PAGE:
> Homepage
> Print version
> View previous issues

FEBRUARY 2010
News Innovation Space Urban Planning Health Campus In Memoriam
Rocket Man
Notes from NASA
Diamonds are Forever
Rocket Man
Technion researcher develops revolutionary electric rocket
engine for small satellites


CAMILA - the revolutionary Hall thruster
developed at Technion’s Asher Space
Research Institute




1 - Acceleration assembly
     (a - annual acceleration channel)
2 - Cathode-neutralizer
3 - Fuel feed line
Rocket scientists from the Asher Space Research Institute (ASRI) have developed a new rocket engine design that allows small satellites for space missions to consume less fuel and operate more efficiently. The engine, dubbed CAMILA (Co-Axial Magneto Isolated Longitudinal Anode), has aroused great interest at two international conferences. Technion has registered a patent on this development, which is slated primarily for the microsatellite industry. ASRI has established a special laboratory for electric propulsion to develop and test the performance of these novel engines.

Prof. Ehud Behar, newly appointed ASRI head, says of the innovation: “Electrical thrusters such as CAMILA are emerging as a cornerstone of the microsatellite industry and their use around the world is rapidly growing. The efficiency of the CAMILA thruster supersedes that of currently used engines.
We are in the final stages of testing the CAMILA at the Technion and expect it to become space-qualified soon.”

The novel engine belongs to a group called Hall thrusters whose working principle is based on ionizing fuel - namely, extracting electrons from the atoms of xenon gas - and accelerating it in electric and magnetic fields towards the exhaust.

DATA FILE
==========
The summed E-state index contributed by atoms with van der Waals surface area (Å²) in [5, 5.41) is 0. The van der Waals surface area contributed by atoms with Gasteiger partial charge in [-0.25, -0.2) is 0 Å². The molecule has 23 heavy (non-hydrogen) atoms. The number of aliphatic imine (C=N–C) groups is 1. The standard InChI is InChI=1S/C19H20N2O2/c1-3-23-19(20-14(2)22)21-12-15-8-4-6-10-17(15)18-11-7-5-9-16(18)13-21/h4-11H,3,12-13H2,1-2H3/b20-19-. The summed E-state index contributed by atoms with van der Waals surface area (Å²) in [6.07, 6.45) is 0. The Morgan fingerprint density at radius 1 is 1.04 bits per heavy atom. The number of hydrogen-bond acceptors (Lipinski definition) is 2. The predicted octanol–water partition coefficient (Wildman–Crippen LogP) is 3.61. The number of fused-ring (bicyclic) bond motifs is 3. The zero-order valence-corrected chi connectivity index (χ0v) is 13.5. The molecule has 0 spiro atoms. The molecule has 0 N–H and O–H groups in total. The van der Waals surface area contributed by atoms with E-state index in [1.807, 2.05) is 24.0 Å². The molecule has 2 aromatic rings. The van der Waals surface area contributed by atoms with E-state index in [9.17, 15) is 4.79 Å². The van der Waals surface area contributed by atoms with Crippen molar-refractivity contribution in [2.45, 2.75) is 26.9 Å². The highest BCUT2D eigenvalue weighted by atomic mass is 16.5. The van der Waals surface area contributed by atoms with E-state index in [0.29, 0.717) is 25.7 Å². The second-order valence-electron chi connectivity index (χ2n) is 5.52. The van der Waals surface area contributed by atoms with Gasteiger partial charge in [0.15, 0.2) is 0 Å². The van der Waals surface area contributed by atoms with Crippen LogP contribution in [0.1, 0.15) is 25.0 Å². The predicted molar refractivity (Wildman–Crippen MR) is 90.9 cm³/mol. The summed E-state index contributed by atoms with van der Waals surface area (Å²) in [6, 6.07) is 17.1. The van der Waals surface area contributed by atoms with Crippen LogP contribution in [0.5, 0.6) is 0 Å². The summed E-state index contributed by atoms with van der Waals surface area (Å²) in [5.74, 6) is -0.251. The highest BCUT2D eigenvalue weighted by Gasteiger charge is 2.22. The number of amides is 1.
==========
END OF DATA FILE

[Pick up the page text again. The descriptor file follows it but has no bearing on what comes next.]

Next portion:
Dr Alexander Kapulkin, lead researcher at the thrust design group at ASRI, conceived the innovative engine. He earned his PhD from the Atomic Energy Institute in Moscow, under the supervision of Prof. Alexei Morozov - one of the world’s founding fathers of electric rockets. Kapulkin, the former head of the Physics and Engineering Laboratory and professor of Aerospace Engineering at the University of Dnipropetrovsk in Ukraine, joined the Technion in 2000 as a senior researcher.

The Technion researchers explain that in a regular (chemical fuel) rocket engine, gas exhaust speed does not exceed 4 to 5 km per second, while the speed range of gas exhaust in an electric rocket engine is greater. This speed depends on the satellite mission and there is an “optimal exhaust gas speed.” Today, the optimal speed of the electric rocket engine in most satellites is some 20 km per second. The resulting high speed in these engines enables decreasing the amount of fuel needed to carry out space missions and therefore the satellite mass, and eventually to reduce launch cost. Most satellites launched today are small satellites, which require for their operation a small electric rocket engine with a low fuel supply like the ones developed at the Technion.

Significant improvements in the Technion-developed engine include a revolutionary fuel-delivery design and an innovative magnetic field configuration that propels the engine significantly faster. This innovation consumes less fuel, thus increasing engine efficiency. The impact will be reduced size, weight, and cost of small satellites.
© 2010 Technion-Israel Institute of Technology, Division of Public Affairs and Resource Development
All rights reserved. If you wish to use any text or graphics contained herein, please contact focus@tx.technion.ac.il